Editorial, Opinion

Beanpot tournament inaccessibility exposes gender inequality in BU hockey culture | Editorial

Each year, as Boston University students return from winter break and are blasted with the frigid Boston weather, excitement for the spring semester intensifies along with anticipation for the Beanpot. 

The annual Beanpot, a college tradition in Boston founded in 1952, is an annual hockey tournament between the men’s hockey teams of BU, Boston College, Harvard University and Northeastern University. The women’s tournament was added in 1979.

Annika Morris | Senior Graphic Artist

The Beanpot is seemingly a quintessential experience for college students in Boston — yet, this year’s game times made them difficult to attend, especially given how far from each participating school’s campus TD Garden is and how wary transportation can be for students. 

Because all of the games take place on weeknights, they coincide with many students’ late afternoon and evening classes. With many professors having strict attendance policies, it’s not acceptable for students to miss class or leave early for the games. 

Between the academic costs and inconvenient times of day and week that the games are held, many students find the event inaccessible. Attending Beanpot is simply not viable for the population of students who want to go. This excludes students who, throughout four years, choose not to attend a single game of the tournament.

This also isn’t to say that students should be skirting educational responsibilities to participate in extracurricular activities, but it’s the Beanpot. Every student should have an equal opportunity of at least being available to go, even if they choose not to attend or fail to reserve a ticket.

Why do the most important college hockey games of the year in Boston take place on weeknights?

Surely, the event would draw in more attendees if it were to take place on the weekend. This change would not only allow interested students the opportunity to root for their school’s team, but it would also encourage a more participatory college environment. 

The inaccessibility of the Beanpot games also calls into question the difference in worth between the men’s and women’s games in the eyes of students. 

The women’s Beanpot championship took place on Tuesday, Jan. 23, in which BU fell to Northeastern in overtime. But this game was overlooked by many students and fans alike.

When excitement for the Beanpot intensifies, the women’s tournament is often not a part of the discussion.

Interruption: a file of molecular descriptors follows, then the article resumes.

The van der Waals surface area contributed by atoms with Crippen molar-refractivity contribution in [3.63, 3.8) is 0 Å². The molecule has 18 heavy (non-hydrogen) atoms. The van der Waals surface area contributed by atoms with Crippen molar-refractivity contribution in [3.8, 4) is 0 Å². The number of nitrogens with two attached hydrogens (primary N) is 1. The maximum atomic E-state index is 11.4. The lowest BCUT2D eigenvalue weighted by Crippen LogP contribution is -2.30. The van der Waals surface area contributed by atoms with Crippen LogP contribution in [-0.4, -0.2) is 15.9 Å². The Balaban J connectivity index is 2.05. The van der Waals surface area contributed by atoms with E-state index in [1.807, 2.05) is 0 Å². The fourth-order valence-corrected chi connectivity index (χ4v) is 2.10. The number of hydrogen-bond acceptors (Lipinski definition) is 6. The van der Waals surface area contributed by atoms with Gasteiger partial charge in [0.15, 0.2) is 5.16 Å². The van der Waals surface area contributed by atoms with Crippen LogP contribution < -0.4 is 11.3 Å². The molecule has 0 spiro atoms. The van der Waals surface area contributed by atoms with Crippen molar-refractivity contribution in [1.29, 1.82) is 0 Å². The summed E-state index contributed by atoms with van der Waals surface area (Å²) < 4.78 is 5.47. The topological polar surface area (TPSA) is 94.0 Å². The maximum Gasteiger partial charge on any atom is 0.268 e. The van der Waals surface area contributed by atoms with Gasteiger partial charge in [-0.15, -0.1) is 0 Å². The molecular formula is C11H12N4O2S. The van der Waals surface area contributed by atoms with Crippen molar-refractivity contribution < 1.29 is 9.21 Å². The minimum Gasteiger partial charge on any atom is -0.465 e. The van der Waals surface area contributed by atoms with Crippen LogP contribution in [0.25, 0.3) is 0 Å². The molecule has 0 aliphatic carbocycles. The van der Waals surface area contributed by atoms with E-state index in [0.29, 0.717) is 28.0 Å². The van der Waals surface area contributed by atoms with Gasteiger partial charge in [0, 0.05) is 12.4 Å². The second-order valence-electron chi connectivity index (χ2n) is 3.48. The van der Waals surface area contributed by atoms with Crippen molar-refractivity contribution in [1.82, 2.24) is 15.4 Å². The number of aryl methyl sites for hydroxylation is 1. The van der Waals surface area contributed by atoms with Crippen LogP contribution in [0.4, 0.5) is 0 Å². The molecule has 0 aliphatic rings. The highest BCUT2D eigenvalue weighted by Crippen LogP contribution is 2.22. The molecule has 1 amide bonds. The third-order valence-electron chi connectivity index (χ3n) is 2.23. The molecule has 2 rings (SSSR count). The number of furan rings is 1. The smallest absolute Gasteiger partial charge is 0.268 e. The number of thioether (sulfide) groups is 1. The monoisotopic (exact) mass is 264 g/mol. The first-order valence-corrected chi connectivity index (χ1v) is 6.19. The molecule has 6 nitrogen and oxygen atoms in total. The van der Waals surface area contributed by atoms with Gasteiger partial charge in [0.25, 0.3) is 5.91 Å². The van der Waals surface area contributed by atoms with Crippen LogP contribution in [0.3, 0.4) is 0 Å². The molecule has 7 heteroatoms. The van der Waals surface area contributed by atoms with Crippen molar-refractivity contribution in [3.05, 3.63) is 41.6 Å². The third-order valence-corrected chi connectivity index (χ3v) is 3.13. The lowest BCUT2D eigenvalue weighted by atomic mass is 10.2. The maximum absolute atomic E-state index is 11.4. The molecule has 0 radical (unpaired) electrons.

This year’s women’s Beanpot made history. For the first time, the women’s Beanpot championship was played at TD Garden, joining the men’s tournament not on the same night, but at the same venue. 

This was the first time in the 45-year history of the women’s event that the championship round was played in an NHL venue. Additionally, 10,633 people attended the game, making it the largest women’s hockey crowd in New England history. 

Despite these broken barriers, popular student sentiment still seems to value the men’s tournament over the women’s — which is not surprising considering the historic, patriarchal culture of athletics that unfortunately continues to perpetuate today.  

The women’s Beanpot took place on a Tuesday night, which emulates the same scheduling concerns as the Monday night men’s championship.

But that raises the question: How many students are planning to skip class for the men’s tournament who simultaneously figured that it wasn’t worth the academic consequences of attending the women’s?  

It’s also hard to discern if students are paying attention to women’s hockey — or other women’s sports — throughout the season, not only when it comes to the Beanpot. 

Despite the strides taken to increase awareness and appreciation for women’s sports nationally, from Serena Williams to the United States National Women’s Soccer Team, we need to focus more attention on our own women’s teams at BU.

With the Beanpot being such an essential and famed part of the student community and culture in Boston, it must become more accessible to the people who wish to attend, especially if we want to boost support for women’s sports. 

This year, the annual men’s Beanpot semifinals will occur on Monday, Feb. 5, with Harvard playing Northeastern at 5 p.m. and BU playing BC at 8 p.m. at TD Garden.

This Editorial was written by Opinion Co-Editors Lea Rivel and Lauren Albano.

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One Comment

  1. You’ve outdone yourself with this one. Incredibly informative and engaging.